June 27th, 2018, 09:59 AM  #11  
Senior Member Joined: Aug 2012 Posts: 2,003 Thanks: 574  Quote:
I fail to see the relevance of your pictures, especially as you are incorrect on the math. You got that right. What are you going on about? A decimal representation is a perfectly valid mathematical object in its own right, and maps naturally to its corresponding real number. Whatever signal you are trying to send is lost in the noise. Last edited by Maschke; June 27th, 2018 at 10:02 AM.  
June 27th, 2018, 10:04 AM  #12 
Senior Member Joined: Sep 2015 From: USA Posts: 2,094 Thanks: 1088 
Zylo posts some doggerel and you all end of at each other's throats... again, while he sits back and munches on popcorn. I'd have really thought such intelligent people would stop taking his bait by now. 
June 27th, 2018, 10:20 AM  #13 
Senior Member Joined: Aug 2012 Posts: 2,003 Thanks: 574  As usual, many people respond to Zylo's posts by revealing their own ignorance of the subject matter. One quotes the 3 x 1/3 proof and claims it depends on "logic" rather than on the theorem on termbyterm multiplication. Another claims decimal representations aren't mathematical objects. Zylo does the community a service by revealing the DunningKrugerism of some of the regulars. And this is no sporadic event. It's as reliable as the tides.
Last edited by skipjack; June 28th, 2018 at 05:26 AM. 
June 27th, 2018, 12:36 PM  #14 
Senior Member Joined: Mar 2015 From: New Jersey Posts: 1,444 Thanks: 106 
Suppose n$\displaystyle _{1}$/10+n$\displaystyle _{2}$/100=1/3. Then 10n$\displaystyle _{1}$+n$\displaystyle _{2}$=100/3 where the left side is an integer and the right side is not. No matter how many terms you take, the left side is always an integer and the right side is 10$\displaystyle ^{n}$/3 which is not. Conclusion: Decimal representation defined as a sequence of digits is unique but not complete.. The problem stems from the radix of the number system. 1/3 is a number in the representation based on a radix of 3: (,1). Radix based number systems are simply a means of attaching meaningful numbers to things, with any degree of accuracy. They do not define the real numbers, you use axioms or dedekind cuts. I appreciate the opportunity to work things out in my mind using MMF. I find the comments quite invigorating. 
June 27th, 2018, 06:04 PM  #15 
Senior Member Joined: Mar 2015 From: New Jersey Posts: 1,444 Thanks: 106 
.33333... to n places, represents 3/10 +3/100 +3/1000 + .... + 3/10$\displaystyle ^{n}$, which is (=), by HS algebra, to (1/3)(1.1$\displaystyle ^{n}$), which is never 1/3 no matter what n is. Limit, limit? Who said anything about a limit. Where in .333...=3/10+3/100+3/1000 +... does it say anything about a limit? Where in the axioms* for a real number system does it say anything about a limit? *A real number is a complete ordered field. Complete: Every nonempty set of real numbers bounded above has a least upper bound. The lub of (0,1/3) is 1/3 which does not have a decimal representation. But suppose we complete our decimal representations by defining limits of infinite decimals as part of the system of decimal representations, ie, there is .3333....... and lim ,333333.... which are not the same but both belong to our system of decimal representation. That resolves all questions and should make everybody happy. Not quite, close but no cigar. To summarize: .33333..... represents two real numbers: The literal sum and the limit. And of course the generalization. So in my list of real numbers I would have .33333...., and lim.3333...., So far so good. But as real numbers they still have to satisfy the field axioms, including closure: .333... + .333... = .666... lim.333..... + lim.333.... = 1/3+1/3=2/3=lim.6666..... .33333....+lim.333..= .3333...+ 1/3 =? Note for all n, .66666 < .33333....+lim.333.. <lim.666... And if that can be resolved, there is still multiplication and division to define and ck. If that can be worked out, I think repeated decimals in general would fall into place.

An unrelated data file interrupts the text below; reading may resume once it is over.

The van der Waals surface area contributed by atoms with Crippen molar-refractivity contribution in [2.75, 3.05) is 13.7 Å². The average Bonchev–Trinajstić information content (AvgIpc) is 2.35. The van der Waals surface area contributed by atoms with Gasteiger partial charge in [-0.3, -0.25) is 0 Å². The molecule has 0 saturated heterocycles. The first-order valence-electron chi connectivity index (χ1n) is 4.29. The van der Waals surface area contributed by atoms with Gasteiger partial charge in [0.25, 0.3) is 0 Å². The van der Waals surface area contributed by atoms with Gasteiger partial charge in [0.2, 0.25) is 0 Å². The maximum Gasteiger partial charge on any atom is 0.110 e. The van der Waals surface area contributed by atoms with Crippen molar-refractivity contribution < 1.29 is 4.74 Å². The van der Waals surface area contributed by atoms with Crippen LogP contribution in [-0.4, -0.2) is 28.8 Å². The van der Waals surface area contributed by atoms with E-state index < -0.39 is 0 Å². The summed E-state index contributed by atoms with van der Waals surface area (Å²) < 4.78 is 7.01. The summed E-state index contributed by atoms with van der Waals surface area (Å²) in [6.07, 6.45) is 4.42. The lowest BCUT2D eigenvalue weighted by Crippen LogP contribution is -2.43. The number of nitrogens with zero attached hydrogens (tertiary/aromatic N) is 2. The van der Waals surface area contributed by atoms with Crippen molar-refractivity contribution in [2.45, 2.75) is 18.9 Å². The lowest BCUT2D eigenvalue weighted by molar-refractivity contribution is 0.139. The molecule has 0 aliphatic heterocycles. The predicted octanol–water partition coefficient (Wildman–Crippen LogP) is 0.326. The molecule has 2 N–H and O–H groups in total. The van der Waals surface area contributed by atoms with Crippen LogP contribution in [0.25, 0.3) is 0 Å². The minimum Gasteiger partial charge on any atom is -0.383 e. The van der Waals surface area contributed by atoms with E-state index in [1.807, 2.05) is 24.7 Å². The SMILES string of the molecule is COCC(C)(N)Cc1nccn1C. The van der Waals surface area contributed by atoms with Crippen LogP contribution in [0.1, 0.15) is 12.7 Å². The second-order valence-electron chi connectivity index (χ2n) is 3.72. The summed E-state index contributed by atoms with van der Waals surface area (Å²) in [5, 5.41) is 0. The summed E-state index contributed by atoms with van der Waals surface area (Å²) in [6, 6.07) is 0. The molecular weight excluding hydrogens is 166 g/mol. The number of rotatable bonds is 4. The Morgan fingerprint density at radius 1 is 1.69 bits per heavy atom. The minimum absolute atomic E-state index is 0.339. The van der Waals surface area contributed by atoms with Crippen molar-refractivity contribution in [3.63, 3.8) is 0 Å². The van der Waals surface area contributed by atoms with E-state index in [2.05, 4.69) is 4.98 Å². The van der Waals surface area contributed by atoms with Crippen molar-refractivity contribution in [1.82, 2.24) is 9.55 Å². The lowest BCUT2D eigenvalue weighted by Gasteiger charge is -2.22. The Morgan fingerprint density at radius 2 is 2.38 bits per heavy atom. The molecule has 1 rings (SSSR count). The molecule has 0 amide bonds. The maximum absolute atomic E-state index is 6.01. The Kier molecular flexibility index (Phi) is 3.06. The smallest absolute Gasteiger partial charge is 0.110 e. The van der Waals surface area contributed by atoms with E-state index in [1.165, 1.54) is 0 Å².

June 27th, 2018, 07:17 PM  #16 
Global Moderator Joined: Dec 2006 Posts: 19,522 Thanks: 1747  
June 27th, 2018, 08:34 PM  #17 
Math Team Joined: Dec 2013 From: Colombia Posts: 7,385 Thanks: 2476 Math Focus: Mainly analysis and algebra  
June 27th, 2018, 08:55 PM  #18 
Math Team Joined: Dec 2013 From: Colombia Posts: 7,385 Thanks: 2476 Math Focus: Mainly analysis and algebra  No. I was addressing Zylo's post within the context of the thread using your post as a starting point. Zylo wasn't considering the decimals as functions from the naturals to digits, he was considering them as numbers. In this context, they aren't. They are, I guess, functions from the set of ordinals $\times$ the digits $\to \mathbb R$, but that only serves to obfuscate.

June 27th, 2018, 09:20 PM  #19  
Senior Member Joined: Aug 2012 Posts: 2,003 Thanks: 574  Quote:
What you call an obfuscation I call the essence of the entire matter. I wonder if you can come around to my point of view on this. The mathematical nature of decimal expressions and how they are interpreted as real numbers is the heart of the matter. The way I'd put it is that a decimal expansion (again restricting attention to the right of the decimal point for simplicity) is a function $d : \mathbb N \to \{\text{digits}\}$. As a standard convention we notate $d(n)$ as $d_n$. Then we map each decimal expression $d$ to the real number $\sum \frac{d_i}{10^i}$ as usual. Logically prior to that we construct the reals and prove the least upper bound property, so that we may be certain that the above infinite sum converges to a real number. Last edited by Maschke; June 27th, 2018 at 09:28 PM.  
June 28th, 2018, 02:45 AM  #20 
Senior Member Joined: Mar 2015 From: New Jersey Posts: 1,444 Thanks: 106 
$\displaystyle \lim_{n\rightarrow\infty}$ .33333333....n4387 = 1/3, and you can put anything you want in back of n instead of 4387. 

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